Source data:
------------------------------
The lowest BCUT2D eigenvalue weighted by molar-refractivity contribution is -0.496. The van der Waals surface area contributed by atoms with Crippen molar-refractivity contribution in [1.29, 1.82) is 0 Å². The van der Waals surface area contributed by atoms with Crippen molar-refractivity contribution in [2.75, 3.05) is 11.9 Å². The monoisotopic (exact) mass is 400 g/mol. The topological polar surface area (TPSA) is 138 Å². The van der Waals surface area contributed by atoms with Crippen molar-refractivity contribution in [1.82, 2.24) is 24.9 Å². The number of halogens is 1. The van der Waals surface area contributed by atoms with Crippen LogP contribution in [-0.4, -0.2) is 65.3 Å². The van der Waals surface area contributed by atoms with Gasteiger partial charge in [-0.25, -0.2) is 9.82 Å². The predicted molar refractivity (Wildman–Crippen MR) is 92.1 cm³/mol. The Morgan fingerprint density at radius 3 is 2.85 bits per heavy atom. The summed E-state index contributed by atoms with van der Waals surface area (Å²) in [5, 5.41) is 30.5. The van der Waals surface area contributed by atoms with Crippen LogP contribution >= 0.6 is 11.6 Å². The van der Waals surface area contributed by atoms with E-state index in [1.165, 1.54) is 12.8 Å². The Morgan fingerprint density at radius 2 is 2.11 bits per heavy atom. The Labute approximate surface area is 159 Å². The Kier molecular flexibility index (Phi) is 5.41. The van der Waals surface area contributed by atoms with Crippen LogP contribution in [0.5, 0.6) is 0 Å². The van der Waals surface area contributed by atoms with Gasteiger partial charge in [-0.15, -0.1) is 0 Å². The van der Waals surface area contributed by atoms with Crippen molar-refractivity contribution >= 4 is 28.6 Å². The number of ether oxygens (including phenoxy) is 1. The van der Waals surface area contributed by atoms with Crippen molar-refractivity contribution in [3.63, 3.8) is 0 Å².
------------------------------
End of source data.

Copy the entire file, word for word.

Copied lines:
The lowest BCUT2D eigenvalue weighted by molar-refractivity contribution is -0.496. The van der Waals surface area contributed by atoms with Crippen molar-refractivity contribution in [1.29, 1.82) is 0 Å². The van der Waals surface area contributed by atoms with Crippen molar-refractivity contribution in [2.75, 3.05) is 11.9 Å². The monoisotopic (exact) mass is 400 g/mol. The topological polar surface area (TPSA) is 138 Å². The van der Waals surface area contributed by atoms with Crippen molar-refractivity contribution in [1.82, 2.24) is 24.9 Å². The number of halogens is 1. The van der Waals surface area contributed by atoms with Crippen LogP contribution in [-0.4, -0.2) is 65.3 Å². The van der Waals surface area contributed by atoms with Gasteiger partial charge in [-0.25, -0.2) is 9.82 Å². The predicted molar refractivity (Wildman–Crippen MR) is 92.1 cm³/mol. The Morgan fingerprint density at radius 3 is 2.85 bits per heavy atom. The summed E-state index contributed by atoms with van der Waals surface area (Å²) in [5, 5.41) is 30.5. The van der Waals surface area contributed by atoms with Crippen LogP contribution >= 0.6 is 11.6 Å². The van der Waals surface area contributed by atoms with E-state index in [1.165, 1.54) is 12.8 Å². The Morgan fingerprint density at radius 2 is 2.11 bits per heavy atom. The Labute approximate surface area is 159 Å². The Kier molecular flexibility index (Phi) is 5.41. The van der Waals surface area contributed by atoms with Crippen LogP contribution in [0.5, 0.6) is 0 Å². The van der Waals surface area contributed by atoms with Gasteiger partial charge in [-0.15, -0.1) is 0 Å². The van der Waals surface area contributed by atoms with Crippen molar-refractivity contribution >= 4 is 28.6 Å². The number of ether oxygens (including phenoxy) is 1. The van der Waals surface area contributed by atoms with Crippen molar-refractivity contribution in [3.63, 3.8) is 0 Å².